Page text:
Monthly: Greed and fear

Just as the markets were ready to rally around a supportive macro environment, the 2019-nCoV outbreak has injected a degree of uncertainty not seen since the height of trade wars.
Taimur Baig, Masyita Crystallin31 Jan 2020
  • Regional travel, tourism, and commerce are getting hit by the day
  • Forecast downgrades will likely come in February
  • Asian FX and high yield debt issuers are the most vulnerable
Photo credit: AFP Photo

Economics: Just as the recovery was gaining momentum, cometh the 2019-nCoV

Ample liquidity, low interest rates, trough in the electronics cycle, relaxed fiscal policy stance in the major economies, and a trade war détente had set conditions for a well-supported 2020. But just as the markets were ready to look past trade tensions and rally around a supportive macro environment, the 2019-nCoV outbreak has injected a degree of uncertainty not seen since the height of trade wars. It is too early to consider forecast downgrades, but they will likely come in February, as travel, tourism, and commerce are getting hit by the day. Asian FX and high yield debt issuers are the most vulnerable, in this context.

So far, the VIX has rebounded; equity markets have sold off; Fed rate cut probability has risen; high yield spreads have widened in both the developed and emerging economies, gold has firmed; oil has slumped; RMB is weakening and flirting with 7 to the USD level again (after rallying strongly for a month till mid-January); overall EMFX has also been dragged down by the RMB in the past week.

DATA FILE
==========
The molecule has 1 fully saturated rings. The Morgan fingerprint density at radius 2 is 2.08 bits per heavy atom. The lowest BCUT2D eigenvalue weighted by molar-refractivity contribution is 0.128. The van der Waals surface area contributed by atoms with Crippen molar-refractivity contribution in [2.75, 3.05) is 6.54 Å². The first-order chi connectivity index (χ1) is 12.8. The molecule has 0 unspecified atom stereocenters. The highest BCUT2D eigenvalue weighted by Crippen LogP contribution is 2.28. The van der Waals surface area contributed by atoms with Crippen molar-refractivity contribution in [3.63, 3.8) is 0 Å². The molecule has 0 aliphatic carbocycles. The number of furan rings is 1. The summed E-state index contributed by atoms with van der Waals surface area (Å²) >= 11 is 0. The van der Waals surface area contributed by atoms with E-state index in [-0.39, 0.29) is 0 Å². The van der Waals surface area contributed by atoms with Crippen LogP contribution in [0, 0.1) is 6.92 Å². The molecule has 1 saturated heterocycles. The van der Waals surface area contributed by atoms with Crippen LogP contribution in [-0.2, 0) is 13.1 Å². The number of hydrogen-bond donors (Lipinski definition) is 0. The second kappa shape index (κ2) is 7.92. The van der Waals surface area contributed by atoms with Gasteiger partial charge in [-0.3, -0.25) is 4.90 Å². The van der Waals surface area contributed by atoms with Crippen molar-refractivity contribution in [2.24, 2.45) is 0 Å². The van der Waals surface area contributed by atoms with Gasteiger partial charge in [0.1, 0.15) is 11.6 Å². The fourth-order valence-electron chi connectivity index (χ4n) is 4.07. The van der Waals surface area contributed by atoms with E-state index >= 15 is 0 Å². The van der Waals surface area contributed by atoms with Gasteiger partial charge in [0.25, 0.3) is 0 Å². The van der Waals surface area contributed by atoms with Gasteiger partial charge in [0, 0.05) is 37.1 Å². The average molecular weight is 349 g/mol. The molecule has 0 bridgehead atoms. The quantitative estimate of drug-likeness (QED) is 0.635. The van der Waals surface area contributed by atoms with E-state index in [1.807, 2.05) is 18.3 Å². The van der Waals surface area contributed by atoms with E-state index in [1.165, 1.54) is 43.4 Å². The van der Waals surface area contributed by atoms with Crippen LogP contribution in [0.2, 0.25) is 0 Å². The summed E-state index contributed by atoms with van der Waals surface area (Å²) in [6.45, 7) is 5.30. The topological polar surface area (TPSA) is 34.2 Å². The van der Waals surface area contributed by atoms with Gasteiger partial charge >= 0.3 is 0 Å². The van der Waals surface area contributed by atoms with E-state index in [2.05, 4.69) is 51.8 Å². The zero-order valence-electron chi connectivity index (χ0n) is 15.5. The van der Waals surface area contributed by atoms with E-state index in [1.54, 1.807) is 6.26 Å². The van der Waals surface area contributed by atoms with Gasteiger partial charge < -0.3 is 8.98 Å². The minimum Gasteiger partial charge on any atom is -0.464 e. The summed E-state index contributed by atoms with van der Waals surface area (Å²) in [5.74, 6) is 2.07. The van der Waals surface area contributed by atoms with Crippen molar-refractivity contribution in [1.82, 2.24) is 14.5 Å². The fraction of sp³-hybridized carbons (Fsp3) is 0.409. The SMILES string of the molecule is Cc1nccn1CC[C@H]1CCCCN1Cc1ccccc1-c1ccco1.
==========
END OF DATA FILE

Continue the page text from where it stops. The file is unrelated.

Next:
At the same time, markets have way too many things going in favour to reach a point of capitulation. Company earnings data, admittedly backward looking, have been favourable; the upside to electronics demand still looks to be in place for the year; USD funding conditions remain exceptionally favourable. As a result, US equity prices in particular have eased only modestly, despite a spectacular spike in recent months.

Some data points, largely unrelated to the nCoV outbreak, worry us. Slumping oil prices despite heightened middle-east concerns, along with a sharp decline in freight rates, as well as rising gold prices despite an absence of inflation are symptomatic of a global cycle where there is little conviction about the outlook, although many favourable macro factors are present.

The coming month will be yet another tussle between greed fuelled by low rates against fears of a global pandemic. We are concerned about the near-term regional economic outlook, especially if the pandemic is not contained in the next couple of weeks. Our hope is that efforts to deal with the virus, which have been aggressive in the past ten days, will bear fruit shortly. Or else, there will be downgrades galore.

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Taimur Baig, Ph.D.

Chief Economist - G3 & Asia

Masyita Crystallin, Ph.D.

Economist – Indonesia & Philippines

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